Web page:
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    Please use this identifier to cite or link to this item: http://ir.lib.ncu.edu.tw/handle/987654321/51911

    Title: An SSVEP-Actuated Brain Computer Interface Using Phase-Tagged Flickering Sequences: A Cursor System
    Authors: Lee,PL;Sie,JJ;Liu,YJ;Wu,CH;Lee,MH;Shu,CH;Li,PH;Sun,CW;Shyu,KK
    Contributors: 電機工程學系
    Date: 2010
    Issue Date: 2012-03-28 10:10:13 (UTC+8)
    Publisher: 國立中央大學
    Abstract: This study presents a new steady-state visual evoked potential (SSVEP)-based brain computer interface (BCI). SSVEPs, induced by phase-tagged flashes in eight light emitting diodes (LEDs), were used to control four cursor movements (up, right, down, and left) and four button functions (on, off, right-, and left-clicks) on a screen menu. EEG signals were measured by one EEG electrode placed at Oz position, referring to the international EEG 10-20 system. Since SSVEPs are time-locked and phase-locked to the onsets of SSVEP flashes, EEG signals were bandpass-filtered and segmented into epochs, and then averaged across a number of epochs to sharpen the recorded SSVEPs. Phase lags between the measured SSVEPs and a reference SSVEP were measured, and targets were recognized based on these phase lags. The current design used eight LEDs to flicker at 31.25 Hz with 45A degrees phase margin between any two adjacent SSVEP flickers. The SSVEP responses were filtered within 29.25-33.25 Hz and then averaged over 60 epochs. Owing to the utilization of high-frequency flickers, the induced SSVEPs were away from low-frequency noises, 60 Hz electricity noise, and eye movement artifacts. As a consequence, we achieved a simple architecture that did not require eye movement monitoring or other artifact detection and removal. The high-frequency design also achieved a flicker fusion effect for better visualization. Seven subjects were recruited in this study to sequentially input a command sequence, consisting of a sequence of eight cursor functions, repeated three times. The accuracy and information transfer rate (mean +/- A SD) over the seven subjects were 93.14 +/- A 5.73% and 28.29 +/- A 12.19 bits/min, respectively. The proposed system can provide a reliable channel for severely disabled patients to communicate with external environments.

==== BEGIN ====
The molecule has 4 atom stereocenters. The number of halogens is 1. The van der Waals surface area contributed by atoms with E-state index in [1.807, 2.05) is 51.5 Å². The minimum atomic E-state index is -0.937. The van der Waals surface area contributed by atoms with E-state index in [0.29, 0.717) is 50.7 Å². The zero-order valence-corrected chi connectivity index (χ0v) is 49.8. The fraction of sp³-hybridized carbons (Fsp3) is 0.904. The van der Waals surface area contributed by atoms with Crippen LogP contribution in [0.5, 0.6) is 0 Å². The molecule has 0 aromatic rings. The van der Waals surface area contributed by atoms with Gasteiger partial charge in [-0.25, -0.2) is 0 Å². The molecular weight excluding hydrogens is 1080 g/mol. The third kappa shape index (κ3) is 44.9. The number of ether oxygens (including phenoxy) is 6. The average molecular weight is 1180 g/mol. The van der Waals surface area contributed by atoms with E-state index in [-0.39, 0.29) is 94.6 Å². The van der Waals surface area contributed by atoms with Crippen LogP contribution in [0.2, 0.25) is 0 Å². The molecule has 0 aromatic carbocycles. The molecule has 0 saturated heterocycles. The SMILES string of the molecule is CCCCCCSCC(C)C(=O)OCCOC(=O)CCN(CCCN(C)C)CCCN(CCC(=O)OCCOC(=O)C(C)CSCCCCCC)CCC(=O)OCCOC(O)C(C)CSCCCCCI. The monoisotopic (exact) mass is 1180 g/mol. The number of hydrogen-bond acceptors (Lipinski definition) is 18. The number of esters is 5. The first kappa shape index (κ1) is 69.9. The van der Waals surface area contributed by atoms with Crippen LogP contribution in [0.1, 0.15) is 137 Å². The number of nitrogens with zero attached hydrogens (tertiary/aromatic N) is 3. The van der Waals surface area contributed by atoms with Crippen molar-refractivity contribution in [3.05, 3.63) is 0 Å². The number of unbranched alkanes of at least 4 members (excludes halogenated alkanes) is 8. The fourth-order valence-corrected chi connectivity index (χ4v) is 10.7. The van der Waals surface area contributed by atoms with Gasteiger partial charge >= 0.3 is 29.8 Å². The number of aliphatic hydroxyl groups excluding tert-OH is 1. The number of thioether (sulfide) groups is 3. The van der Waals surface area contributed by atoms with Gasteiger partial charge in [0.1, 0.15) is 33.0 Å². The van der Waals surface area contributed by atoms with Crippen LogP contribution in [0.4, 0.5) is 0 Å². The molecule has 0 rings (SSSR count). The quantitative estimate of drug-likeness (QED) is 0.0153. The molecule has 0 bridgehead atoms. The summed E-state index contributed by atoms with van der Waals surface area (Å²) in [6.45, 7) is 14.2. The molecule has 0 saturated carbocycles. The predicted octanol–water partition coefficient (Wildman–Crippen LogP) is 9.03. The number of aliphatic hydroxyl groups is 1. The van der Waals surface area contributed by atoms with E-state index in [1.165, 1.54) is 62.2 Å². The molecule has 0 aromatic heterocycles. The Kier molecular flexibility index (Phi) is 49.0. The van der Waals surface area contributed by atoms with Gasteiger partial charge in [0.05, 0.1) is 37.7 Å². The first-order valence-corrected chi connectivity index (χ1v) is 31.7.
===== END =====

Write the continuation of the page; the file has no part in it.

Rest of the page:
Appears in Collections:[電機工程學系] 期刊論文

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